September 6th, 2012

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NT Live Today: The Curious Incident of the Dog in the Night-Time, National Theatre

The Curious Incident of the Dog in the Night-Time gets its NT Live today, so it will be broadcast live from the National Theatre into cinemas across the UK. As per usual, I will be at the Brixton Ritzy to see this.

Cut and pasted from the National Theatre Website:

The Curious Incident of the Dog in the Night-Time
Based on the international best-selling novel by Mark Haddon
Adapted for the stage by Simon Stephens
World Premiere

Mark Haddon’s celebrated, multi-award-winning novel is beautifully and imaginatively adapted into a stage play for the first time.

My name is Christopher John Francis Boone. I know all the countries of the world and the capital cities. And every prime number up to 7507.

Christopher, fifteen years old, stands beside Mrs Shears’ dead dog, Wellington. It has been speared with a garden fork, it is seven minutes after midnight and Christopher is under suspicion. He records each fact in his book to solve the mystery. He has an extraordinary brain, exceptional at maths but ill-equipped to interpret everyday life. He has never ventured alone beyond the end of his road, he detests being touched and he distrusts strangers. But his detective work, forbidden by his father, takes him on a frightening journey that upturns his world.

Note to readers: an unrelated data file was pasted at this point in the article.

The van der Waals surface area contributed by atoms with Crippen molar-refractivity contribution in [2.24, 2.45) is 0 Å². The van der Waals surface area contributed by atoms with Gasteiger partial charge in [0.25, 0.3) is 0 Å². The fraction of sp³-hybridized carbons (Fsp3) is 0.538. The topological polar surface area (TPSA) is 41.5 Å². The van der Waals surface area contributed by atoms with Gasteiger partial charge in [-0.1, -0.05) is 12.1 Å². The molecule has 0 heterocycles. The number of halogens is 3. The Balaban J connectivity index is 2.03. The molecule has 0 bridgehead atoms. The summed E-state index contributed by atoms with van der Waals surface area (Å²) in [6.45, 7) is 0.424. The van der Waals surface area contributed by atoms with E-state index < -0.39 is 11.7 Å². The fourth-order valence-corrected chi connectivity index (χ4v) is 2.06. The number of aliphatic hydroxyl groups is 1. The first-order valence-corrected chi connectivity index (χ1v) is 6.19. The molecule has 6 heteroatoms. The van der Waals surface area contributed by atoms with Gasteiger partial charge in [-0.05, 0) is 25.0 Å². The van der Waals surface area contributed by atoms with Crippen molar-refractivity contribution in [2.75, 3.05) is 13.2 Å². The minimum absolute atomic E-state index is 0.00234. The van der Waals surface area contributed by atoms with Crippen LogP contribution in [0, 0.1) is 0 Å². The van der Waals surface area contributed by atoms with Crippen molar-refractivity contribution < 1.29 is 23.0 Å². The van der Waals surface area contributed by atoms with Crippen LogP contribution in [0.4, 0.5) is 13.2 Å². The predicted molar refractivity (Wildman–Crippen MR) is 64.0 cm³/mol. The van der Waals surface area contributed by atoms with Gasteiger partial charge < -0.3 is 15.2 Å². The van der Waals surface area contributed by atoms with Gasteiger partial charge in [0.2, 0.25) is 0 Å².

I made a decision. I did this by thinking of all the things I could do and deciding whether they were the right decision or not.

Mark Haddon’s novel was Whitbread Book of the Year in 2003, and has now sold over 2 million copies around the world. Marianne Elliott co-directed the globally successful stage production of War Horse for the National, for which she won a Tony Award in 2011. Simon Stephens, twice Best Foreign Playwright of the Year, is the author of many original plays and adaptations, including Harper Regan and On the Shore of the Wide World, both directed by Marianne Elliott at the National Theatre.

The stunning trailer is here:

A full set of production photos are here:

For full production details follow the link:

The NT Live website, where you can find out more information about the production and also find your nearest cinema showing NT Live, is here:

Topline Summary - This production is outstanding. It is highly recommended by me. I would argue that it is unmissable. The production is sold out until the end of its current run so this may be your one and only chance to see it. What are you waiting for? Get your ticket in now!

Luke Treadaway (Christopher) and Paul Ritter (his father)
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Raks's Reaction

I read "The Curious Incident of the Dog in the Night-Time" when it was first published and, along with the rest of the world, totally and utterly fell in love with the novel. Now, over a decade on, the key things I remembered about the novel were Christopher's strong and powerful voice, his brilliant mind, and the plot being about Christopher's quest to solve the mystery of the murder of a neighbour's dog.

I was really looking forward to seeing this production and my expectations were sky-high. I saw the play on Saturday 11 August. The production did not disappoint one iota. I was totally blown away by it - it was OUTSTANDING.